The exact role of HfsK in this pathway remains unclear. The closest homologs with known structure are the Fem proteins of Gram-positive bacteria that transfer aminoacyl moieties to peptidoglycan sugar precursors (53, 54). Given the low overall sequence similarity, the functional versatility of GNAT proteins, and their diversity in terms of acyl donors and acceptors (38), it is difficult to make predictions about the catalytic role of HfsK. It might transfer an acyl group to amines exposed by the action of HfsH (19). Depending on the nature of this acyl group, it could be involved in the covalent linkage of polysaccharide moieties to anchor proteins (60) or participate in electrostatic interactions required for adhesion, cohesion, or anchoring. This is in line with the observation that isolated holdfasts from a ΔhfsH mutant showed reduced electrostatic interactions with the substrate (20). While we cannot fully exclude the possibility that HfsK acylates an anchor protein to provide cross-linking sites, several observations indicated that HfsK chemically modifies holdfast EPS precursors directly (1). HfsK homologs are genetically coupled to various EPS synthesis systems (2). Deletion of the paralogs cc2278 and cc1244 affects the adhesin without an observable shedding phenotype (3). Cells lacking HfsK are able to adhere to shed holdfasts of a ΔhfaB mutant, indicating an intact anchor mechanism (4). HfsK colocalizes with other holdfast components involved in EPS precursor biogenesis. This is in contrast to holdfast export and anchoring proteins that localize to the cell pole where holdfast is assembled (25, 28, 61). On the basis of these arguments, we propose that HfsK acylates the EPS component of the holdfast and that this modification is necessary for proper holdfast cohesion and anchoring.
HfsK was originally isolated by a c-di-GMP-specific capture method and was shown to specifically bind c-di-GMP in vitro. The binding affinity of HfsK lies in the submicromolar range, which correlates well with the peak concentrations of c-di-GMP during C. crescentus SW-to-ST differentiation (29, 31). These values are in line with our findings that the protein delocalizes in a c-di-GMP-dependent manner coincident with holdfast formation during the cell cycle. HfsK may thus be retained at the cytosolic membrane when c-di-GMP levels are low or intermediate and be transiently released from the membrane during a short period of the cell cycle, when c-di-GMP reaches a high concentration. Our data also suggest that the membrane-associated form of HfsK is catalytically active, while membrane release results in its inactivation. In line with this, we found that the R112A mutant c-di-GMP binding protein permanently localized to the membrane while retaining its activity for holdfast formation. Several observations point to the C terminus as a central determinant of HfsK localization and catalytic activity. Mutants lacking the C terminus failed to localize to the membrane and were inactive even when forced to bind to the membrane artificially. Moreover, the C terminus is also involved in c-di-GMP binding. A mutant protein lacking two central arginine residues within this region failed to efficiently bind c-di-GMP and remained membrane associated throughout the cell cycle irrespective of the c-di-GMP concentration. Unlike the R112A mutant protein, the RR352AA variant was inactive, indicating that this site may be the core of HfsK control. We propose a model in which the C terminus of HfsK serves as an interaction site for a putative membrane partner (Fig. 5F). In this model, membrane tethering is necessary for HfsK activity while c-di-GMP binding interferes with the tether and leads to delocalization and inactivation of HfsK. On the basis of our data, we envisage that the arginine residues in the C terminus are involved in the c-di-GMP binding and activity of HfsK, offering a simple switch through which c-di-GMP can control conformation, membrane association, and catalytic activity. A FemX-derived structure model of HfsK could provide a molecular frame for this c-di-GMP-mediated switch (see Fig. S6D). Residue R112, which is localized on the surface of one of the GNAT domains, and R352 and/or R353 in the C terminus might jointly contribute to c-di-GMP binding. Accordingly, ligand binding would provoke the C terminus to swing back and interact with the GNAT core. To clarify such mechanistic details, additional biochemical and structural studies with HfsK and c-di-GMP are needed.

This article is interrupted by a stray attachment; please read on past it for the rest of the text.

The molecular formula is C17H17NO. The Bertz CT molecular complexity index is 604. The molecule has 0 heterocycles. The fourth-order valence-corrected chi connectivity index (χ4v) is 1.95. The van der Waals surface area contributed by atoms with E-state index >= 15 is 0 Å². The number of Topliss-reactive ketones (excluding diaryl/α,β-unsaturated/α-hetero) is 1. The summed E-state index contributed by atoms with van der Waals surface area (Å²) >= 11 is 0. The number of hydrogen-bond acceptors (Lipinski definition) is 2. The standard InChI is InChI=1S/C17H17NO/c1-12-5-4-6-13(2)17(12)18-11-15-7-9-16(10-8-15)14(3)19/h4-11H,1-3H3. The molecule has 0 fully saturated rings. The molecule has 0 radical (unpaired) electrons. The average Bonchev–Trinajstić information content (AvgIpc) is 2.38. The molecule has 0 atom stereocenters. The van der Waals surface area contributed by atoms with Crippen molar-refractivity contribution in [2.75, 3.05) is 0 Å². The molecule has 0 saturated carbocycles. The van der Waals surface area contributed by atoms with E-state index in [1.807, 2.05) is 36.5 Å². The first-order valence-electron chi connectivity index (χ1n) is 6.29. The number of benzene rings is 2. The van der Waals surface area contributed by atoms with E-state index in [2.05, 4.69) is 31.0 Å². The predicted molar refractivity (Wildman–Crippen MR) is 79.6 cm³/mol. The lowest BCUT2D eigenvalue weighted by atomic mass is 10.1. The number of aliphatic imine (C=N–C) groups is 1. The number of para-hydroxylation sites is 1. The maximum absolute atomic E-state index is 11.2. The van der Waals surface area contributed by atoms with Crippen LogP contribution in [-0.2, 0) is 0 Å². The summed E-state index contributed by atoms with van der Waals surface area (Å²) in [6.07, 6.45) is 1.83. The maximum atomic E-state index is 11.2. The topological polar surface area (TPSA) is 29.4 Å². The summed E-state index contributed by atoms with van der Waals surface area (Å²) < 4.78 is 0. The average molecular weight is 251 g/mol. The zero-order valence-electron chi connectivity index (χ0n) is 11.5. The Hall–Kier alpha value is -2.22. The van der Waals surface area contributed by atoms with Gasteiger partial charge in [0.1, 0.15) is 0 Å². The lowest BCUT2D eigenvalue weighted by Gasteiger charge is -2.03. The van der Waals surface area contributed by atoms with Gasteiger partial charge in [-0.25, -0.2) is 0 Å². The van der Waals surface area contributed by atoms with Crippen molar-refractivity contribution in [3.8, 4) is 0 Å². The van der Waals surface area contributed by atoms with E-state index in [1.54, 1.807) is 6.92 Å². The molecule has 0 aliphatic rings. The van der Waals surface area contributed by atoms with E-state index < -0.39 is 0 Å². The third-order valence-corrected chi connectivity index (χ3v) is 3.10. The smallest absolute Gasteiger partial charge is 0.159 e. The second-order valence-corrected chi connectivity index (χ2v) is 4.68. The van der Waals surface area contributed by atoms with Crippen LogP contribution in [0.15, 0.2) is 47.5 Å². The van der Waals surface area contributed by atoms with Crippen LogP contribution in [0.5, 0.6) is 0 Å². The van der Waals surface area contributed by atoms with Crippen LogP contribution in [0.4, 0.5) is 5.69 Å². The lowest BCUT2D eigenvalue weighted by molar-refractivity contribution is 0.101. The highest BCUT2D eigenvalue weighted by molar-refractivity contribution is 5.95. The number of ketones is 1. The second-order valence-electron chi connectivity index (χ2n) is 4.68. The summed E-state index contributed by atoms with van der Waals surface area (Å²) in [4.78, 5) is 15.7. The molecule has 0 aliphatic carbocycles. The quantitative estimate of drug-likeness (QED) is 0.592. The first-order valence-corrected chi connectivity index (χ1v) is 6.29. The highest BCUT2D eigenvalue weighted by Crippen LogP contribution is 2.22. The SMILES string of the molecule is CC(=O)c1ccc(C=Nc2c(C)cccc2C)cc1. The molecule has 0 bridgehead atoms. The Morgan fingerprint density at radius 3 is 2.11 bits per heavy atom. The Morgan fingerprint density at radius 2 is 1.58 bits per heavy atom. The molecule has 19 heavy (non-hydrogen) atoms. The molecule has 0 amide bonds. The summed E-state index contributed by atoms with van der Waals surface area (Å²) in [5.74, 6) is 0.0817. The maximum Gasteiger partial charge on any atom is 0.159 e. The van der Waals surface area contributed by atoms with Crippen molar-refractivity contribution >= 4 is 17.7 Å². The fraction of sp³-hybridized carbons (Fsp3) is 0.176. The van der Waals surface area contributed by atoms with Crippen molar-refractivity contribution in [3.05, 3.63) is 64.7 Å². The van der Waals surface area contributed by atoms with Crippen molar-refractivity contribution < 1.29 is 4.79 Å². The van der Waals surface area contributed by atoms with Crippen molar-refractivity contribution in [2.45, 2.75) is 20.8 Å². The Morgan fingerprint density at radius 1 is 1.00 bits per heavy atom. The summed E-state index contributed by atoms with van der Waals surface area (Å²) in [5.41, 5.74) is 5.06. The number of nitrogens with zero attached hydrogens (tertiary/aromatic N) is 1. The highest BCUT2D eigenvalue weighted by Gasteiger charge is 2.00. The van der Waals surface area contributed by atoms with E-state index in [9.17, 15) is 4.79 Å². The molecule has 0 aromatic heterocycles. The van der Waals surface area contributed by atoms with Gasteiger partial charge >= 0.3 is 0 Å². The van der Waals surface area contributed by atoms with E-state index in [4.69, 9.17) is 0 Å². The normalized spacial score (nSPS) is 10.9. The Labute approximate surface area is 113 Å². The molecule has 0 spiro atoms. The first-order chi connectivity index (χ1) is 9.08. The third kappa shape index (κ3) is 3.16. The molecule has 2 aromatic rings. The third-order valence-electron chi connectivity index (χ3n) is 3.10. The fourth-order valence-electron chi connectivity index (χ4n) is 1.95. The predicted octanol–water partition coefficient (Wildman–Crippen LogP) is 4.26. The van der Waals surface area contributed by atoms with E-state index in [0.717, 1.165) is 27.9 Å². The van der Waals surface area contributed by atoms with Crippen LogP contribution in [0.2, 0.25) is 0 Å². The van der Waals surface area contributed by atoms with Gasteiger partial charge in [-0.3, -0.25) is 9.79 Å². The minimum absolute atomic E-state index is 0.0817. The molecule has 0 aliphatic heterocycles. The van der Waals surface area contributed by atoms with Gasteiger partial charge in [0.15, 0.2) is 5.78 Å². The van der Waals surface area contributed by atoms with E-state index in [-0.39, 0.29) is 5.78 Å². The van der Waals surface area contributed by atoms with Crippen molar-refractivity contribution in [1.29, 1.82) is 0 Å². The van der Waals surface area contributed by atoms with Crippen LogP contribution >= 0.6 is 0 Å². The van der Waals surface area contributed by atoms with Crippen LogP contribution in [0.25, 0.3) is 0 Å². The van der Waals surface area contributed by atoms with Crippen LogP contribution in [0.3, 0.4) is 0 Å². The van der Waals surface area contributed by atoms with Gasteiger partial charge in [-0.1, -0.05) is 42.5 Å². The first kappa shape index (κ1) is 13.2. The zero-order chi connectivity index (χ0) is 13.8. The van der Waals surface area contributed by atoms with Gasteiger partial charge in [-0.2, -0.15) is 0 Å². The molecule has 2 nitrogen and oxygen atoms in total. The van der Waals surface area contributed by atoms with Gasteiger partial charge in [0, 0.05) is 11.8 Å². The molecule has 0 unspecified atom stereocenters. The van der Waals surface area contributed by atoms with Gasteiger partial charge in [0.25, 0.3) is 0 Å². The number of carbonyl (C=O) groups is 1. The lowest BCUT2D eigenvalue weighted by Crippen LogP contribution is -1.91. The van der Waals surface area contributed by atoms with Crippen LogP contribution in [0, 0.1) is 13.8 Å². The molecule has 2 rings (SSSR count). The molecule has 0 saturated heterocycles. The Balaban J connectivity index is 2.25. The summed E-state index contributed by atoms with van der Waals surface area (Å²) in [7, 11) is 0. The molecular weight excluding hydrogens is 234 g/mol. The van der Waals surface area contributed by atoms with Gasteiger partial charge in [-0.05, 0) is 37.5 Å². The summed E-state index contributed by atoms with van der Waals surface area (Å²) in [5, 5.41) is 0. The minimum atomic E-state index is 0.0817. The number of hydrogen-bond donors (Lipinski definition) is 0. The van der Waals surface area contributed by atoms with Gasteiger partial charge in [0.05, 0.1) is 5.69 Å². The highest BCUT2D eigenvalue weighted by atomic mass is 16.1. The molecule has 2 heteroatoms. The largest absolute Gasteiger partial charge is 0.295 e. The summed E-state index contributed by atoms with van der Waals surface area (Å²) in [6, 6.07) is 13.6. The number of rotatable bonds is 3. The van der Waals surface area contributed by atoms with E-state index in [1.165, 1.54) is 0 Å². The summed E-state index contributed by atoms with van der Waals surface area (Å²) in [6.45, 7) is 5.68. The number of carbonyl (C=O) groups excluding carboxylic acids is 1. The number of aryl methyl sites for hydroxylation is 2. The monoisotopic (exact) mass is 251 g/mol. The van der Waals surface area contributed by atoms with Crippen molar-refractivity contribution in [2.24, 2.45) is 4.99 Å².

This study represents one of few examples of a c-di-GMP effector protein that is inactivated by ligand binding (30, 62). It remains unclear why HfsK activity would need to be turned off during the cell cycle and why this process is linked to peak levels of c-di-GMP. Given the timing of HfsK delocalization, it is possible that it is involved in some early step of holdfast biogenesis, catalyzing a reaction that is detrimental for later steps of holdfast export or maturation. If so, C. crescentus may elegantly use c-di-GMP for dual control of holdfast biogenesis. During the SW-to-ST transition, when c-di-GMP levels begin to increase, one or several key enzymes may be turned on to initiate holdfast biogenesis, but when c-di-GMP levels peak, the cell might turn off an enzyme(s) that is no longer needed or damaging. Alternatively, HfsK may engage in additional processes. For several holdfast synthesis steps, redundant functional equivalents exist, with one copy being encoded in the hfs operons and its paralog(s) being encoded elsewhere. It was proposed that paralogs may act in other pathways but can contribute to holdfast synthesis because of substrate similarities (23). It is plausible that HfsK interferes with related cellular pathways required for capsule, lipopolysaccharide, O-antigen, or possibly even peptidoglycan synthesis. In this case, proper timing of enzyme activity during the cell cycle could help prevent substrate depletion or leakage, thereby providing a rationale for c-di-GMP-mediated control.